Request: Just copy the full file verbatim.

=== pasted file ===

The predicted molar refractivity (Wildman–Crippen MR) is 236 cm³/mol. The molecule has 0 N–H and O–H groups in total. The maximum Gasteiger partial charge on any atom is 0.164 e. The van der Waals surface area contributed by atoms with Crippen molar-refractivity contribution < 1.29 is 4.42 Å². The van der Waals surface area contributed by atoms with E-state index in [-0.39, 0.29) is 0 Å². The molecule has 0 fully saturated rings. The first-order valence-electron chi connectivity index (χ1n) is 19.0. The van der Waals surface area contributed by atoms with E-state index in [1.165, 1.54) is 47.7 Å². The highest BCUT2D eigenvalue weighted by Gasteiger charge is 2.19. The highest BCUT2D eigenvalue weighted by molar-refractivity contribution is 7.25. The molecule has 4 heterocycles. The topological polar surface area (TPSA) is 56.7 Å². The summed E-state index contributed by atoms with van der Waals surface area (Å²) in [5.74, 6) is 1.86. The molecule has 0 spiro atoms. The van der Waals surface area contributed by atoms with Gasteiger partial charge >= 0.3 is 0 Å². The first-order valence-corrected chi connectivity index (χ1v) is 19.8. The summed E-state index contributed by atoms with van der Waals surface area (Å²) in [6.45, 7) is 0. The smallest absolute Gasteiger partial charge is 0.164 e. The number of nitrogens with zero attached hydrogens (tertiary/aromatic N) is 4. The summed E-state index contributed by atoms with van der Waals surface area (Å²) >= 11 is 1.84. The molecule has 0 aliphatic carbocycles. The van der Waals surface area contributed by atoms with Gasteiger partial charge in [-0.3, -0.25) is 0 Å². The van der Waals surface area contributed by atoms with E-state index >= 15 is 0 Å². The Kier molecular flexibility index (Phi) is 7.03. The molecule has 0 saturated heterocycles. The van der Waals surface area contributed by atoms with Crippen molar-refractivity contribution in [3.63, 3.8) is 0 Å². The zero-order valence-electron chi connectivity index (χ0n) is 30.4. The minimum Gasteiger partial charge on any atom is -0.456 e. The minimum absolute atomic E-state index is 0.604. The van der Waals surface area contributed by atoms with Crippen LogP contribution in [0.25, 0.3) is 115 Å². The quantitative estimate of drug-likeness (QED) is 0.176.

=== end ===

The predicted molar refractivity (Wildman–Crippen MR) is 236 cm³/mol. The molecule has 0 N–H and O–H groups in total. The maximum Gasteiger partial charge on any atom is 0.164 e. The van der Waals surface area contributed by atoms with Crippen molar-refractivity contribution < 1.29 is 4.42 Å². The van der Waals surface area contributed by atoms with E-state index in [-0.39, 0.29) is 0 Å². The molecule has 0 fully saturated rings. The first-order valence-electron chi connectivity index (χ1n) is 19.0. The van der Waals surface area contributed by atoms with E-state index in [1.165, 1.54) is 47.7 Å². The highest BCUT2D eigenvalue weighted by Gasteiger charge is 2.19. The highest BCUT2D eigenvalue weighted by molar-refractivity contribution is 7.25. The molecule has 4 heterocycles. The topological polar surface area (TPSA) is 56.7 Å². The summed E-state index contributed by atoms with van der Waals surface area (Å²) in [5.74, 6) is 1.86. The molecule has 0 spiro atoms. The van der Waals surface area contributed by atoms with Gasteiger partial charge >= 0.3 is 0 Å². The first-order valence-corrected chi connectivity index (χ1v) is 19.8. The summed E-state index contributed by atoms with van der Waals surface area (Å²) in [6.45, 7) is 0. The smallest absolute Gasteiger partial charge is 0.164 e. The number of nitrogens with zero attached hydrogens (tertiary/aromatic N) is 4. The summed E-state index contributed by atoms with van der Waals surface area (Å²) >= 11 is 1.84. The molecule has 0 aliphatic carbocycles. The van der Waals surface area contributed by atoms with Gasteiger partial charge in [-0.3, -0.25) is 0 Å². The van der Waals surface area contributed by atoms with E-state index >= 15 is 0 Å². The Kier molecular flexibility index (Phi) is 7.03. The molecule has 0 saturated heterocycles. The van der Waals surface area contributed by atoms with Crippen molar-refractivity contribution in [3.63, 3.8) is 0 Å². The zero-order valence-electron chi connectivity index (χ0n) is 30.4. The minimum Gasteiger partial charge on any atom is -0.456 e. The minimum absolute atomic E-state index is 0.604. The van der Waals surface area contributed by atoms with Crippen LogP contribution in [0.25, 0.3) is 115 Å². The quantitative estimate of drug-likeness (QED) is 0.176.